The National Labor Relations Board released a decision Tuesday affirming an earlier 2013 ruling saying that Grand Canyon University wrongly fired an employee for talking about her working conditions. The ruling pertains to a case involving three former employees working in for-profit Grand Canyon’s “grad team,” which pursued “leads” on potential students to enroll in the university’s graduate programs in Christian studies and criminal justice. All three frequently discussed with each other, coworkers and their managers concerns about the quality of leads referred to them, the limited degree programs in which they were permitted to enroll students and the difficulty of meeting enrollment quotas, according to the decision.
They were fired in part for those conversations, which violated a clause in the university’s Employee Counseling Statement prohibiting employees from discussing with each other the terms and conditions of their employment. But the NLRB found in 2013 that the three employees had engaged in “protected concerted activity,” and that the university violated labor law by threatening to fire them for and interrogating them about their speech. (Grand Canyon is not unionized.) The labor board said that the university had only wrongly fired one employee, Gloria Johnson, however, because there seemed to be other, legitimate reasons for firing the other two employees.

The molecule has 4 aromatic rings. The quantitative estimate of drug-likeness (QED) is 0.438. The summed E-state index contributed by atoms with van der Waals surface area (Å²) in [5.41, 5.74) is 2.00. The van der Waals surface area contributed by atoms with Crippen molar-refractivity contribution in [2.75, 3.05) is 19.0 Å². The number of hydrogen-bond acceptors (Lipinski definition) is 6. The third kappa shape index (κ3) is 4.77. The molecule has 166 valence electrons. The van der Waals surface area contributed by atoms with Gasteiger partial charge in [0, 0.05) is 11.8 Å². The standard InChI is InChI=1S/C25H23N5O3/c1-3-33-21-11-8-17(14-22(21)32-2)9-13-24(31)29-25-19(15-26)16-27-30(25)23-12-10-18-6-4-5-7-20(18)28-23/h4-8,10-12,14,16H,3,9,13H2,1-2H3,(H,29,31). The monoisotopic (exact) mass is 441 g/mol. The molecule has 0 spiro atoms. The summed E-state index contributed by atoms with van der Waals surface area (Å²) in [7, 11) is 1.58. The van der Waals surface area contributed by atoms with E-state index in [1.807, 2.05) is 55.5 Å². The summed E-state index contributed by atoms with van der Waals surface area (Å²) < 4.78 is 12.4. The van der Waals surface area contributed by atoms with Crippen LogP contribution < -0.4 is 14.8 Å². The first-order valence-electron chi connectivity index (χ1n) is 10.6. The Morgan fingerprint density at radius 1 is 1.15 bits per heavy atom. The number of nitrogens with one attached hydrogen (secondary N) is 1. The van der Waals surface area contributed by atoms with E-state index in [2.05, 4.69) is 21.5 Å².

Questions about that decision’s legitimacy arose as Grand Canyon filed an appeal when political opponents of President Obama challenged the constitutionality of two of his appointments to the NLRB during a three-day Congressional recess. After the appointment question was settled, the board considered the decision de novo and affirmed it. The NLRB has ordered Grand Canyon to stop threatening to fire employees who discuss their terms and conditions of employment, and to reinstate and “make whole” Johnson, among other things. Johnson could not immediately be reached for comment. Bob Romantic, a university spokesman, said via email that the NLRB "looked at four complaints from 2010, of which three were dismissed. Concerning the fourth complaint [Johnson], we are confident from our internal investigation that we did the right thing for the university and our students regarding a compliance violation by one of our employees. We are reviewing the NLRB’s decision and will consider all appropriate actions, including an appeal.” William A. Herbert, executive director of National Center for the Study of Collective Bargaining in Higher Education and the Professions at Hunter College of the City University of New York, said the case was significant in that it explored the “scope” of what can be raised in interrogations of employees by reinforcing the rule that employers cannot interrogate employees about protected, concerted activities.
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